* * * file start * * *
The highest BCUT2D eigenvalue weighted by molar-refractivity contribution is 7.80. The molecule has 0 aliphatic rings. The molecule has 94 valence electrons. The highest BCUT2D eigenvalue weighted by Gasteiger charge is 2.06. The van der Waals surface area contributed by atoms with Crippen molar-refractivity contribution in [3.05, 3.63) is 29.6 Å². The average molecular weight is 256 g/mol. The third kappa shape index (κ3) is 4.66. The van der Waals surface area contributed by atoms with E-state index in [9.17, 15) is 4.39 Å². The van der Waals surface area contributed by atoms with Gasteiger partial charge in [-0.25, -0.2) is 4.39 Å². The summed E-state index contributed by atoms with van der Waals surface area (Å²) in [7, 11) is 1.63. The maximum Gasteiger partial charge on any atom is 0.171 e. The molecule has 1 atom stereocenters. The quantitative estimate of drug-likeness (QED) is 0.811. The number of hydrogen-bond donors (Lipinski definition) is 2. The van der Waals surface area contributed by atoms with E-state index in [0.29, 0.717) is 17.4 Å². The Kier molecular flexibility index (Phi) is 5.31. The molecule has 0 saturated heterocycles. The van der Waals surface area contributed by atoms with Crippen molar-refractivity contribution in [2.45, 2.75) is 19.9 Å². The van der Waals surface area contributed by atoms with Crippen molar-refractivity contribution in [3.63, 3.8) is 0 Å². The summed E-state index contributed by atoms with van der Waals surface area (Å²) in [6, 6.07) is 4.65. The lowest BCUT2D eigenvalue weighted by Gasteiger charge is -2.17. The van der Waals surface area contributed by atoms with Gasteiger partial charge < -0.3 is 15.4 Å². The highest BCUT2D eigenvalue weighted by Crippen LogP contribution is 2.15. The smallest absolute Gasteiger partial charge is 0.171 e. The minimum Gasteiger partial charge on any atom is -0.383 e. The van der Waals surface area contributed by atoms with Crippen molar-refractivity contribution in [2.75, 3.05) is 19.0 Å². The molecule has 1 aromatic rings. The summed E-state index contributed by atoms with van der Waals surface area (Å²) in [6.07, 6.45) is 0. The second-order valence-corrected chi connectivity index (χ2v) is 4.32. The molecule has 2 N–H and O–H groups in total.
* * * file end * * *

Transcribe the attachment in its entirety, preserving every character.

The highest BCUT2D eigenvalue weighted by molar-refractivity contribution is 7.80. The molecule has 0 aliphatic rings. The molecule has 94 valence electrons. The highest BCUT2D eigenvalue weighted by Gasteiger charge is 2.06. The van der Waals surface area contributed by atoms with Crippen molar-refractivity contribution in [3.05, 3.63) is 29.6 Å². The average molecular weight is 256 g/mol. The third kappa shape index (κ3) is 4.66. The van der Waals surface area contributed by atoms with E-state index in [9.17, 15) is 4.39 Å². The van der Waals surface area contributed by atoms with Gasteiger partial charge in [-0.25, -0.2) is 4.39 Å². The summed E-state index contributed by atoms with van der Waals surface area (Å²) in [7, 11) is 1.63. The maximum Gasteiger partial charge on any atom is 0.171 e. The molecule has 1 atom stereocenters. The quantitative estimate of drug-likeness (QED) is 0.811. The number of hydrogen-bond donors (Lipinski definition) is 2. The van der Waals surface area contributed by atoms with E-state index in [0.29, 0.717) is 17.4 Å². The Kier molecular flexibility index (Phi) is 5.31. The molecule has 0 saturated heterocycles. The van der Waals surface area contributed by atoms with Crippen molar-refractivity contribution in [2.45, 2.75) is 19.9 Å². The van der Waals surface area contributed by atoms with Crippen molar-refractivity contribution in [3.63, 3.8) is 0 Å². The summed E-state index contributed by atoms with van der Waals surface area (Å²) in [6, 6.07) is 4.65. The lowest BCUT2D eigenvalue weighted by Gasteiger charge is -2.17. The van der Waals surface area contributed by atoms with Gasteiger partial charge < -0.3 is 15.4 Å². The highest BCUT2D eigenvalue weighted by Crippen LogP contribution is 2.15. The smallest absolute Gasteiger partial charge is 0.171 e. The minimum Gasteiger partial charge on any atom is -0.383 e. The van der Waals surface area contributed by atoms with Crippen molar-refractivity contribution in [2.75, 3.05) is 19.0 Å². The molecule has 1 aromatic rings. The summed E-state index contributed by atoms with van der Waals surface area (Å²) in [6.07, 6.45) is 0. The second-order valence-corrected chi connectivity index (χ2v) is 4.32. The molecule has 2 N–H and O–H groups in total.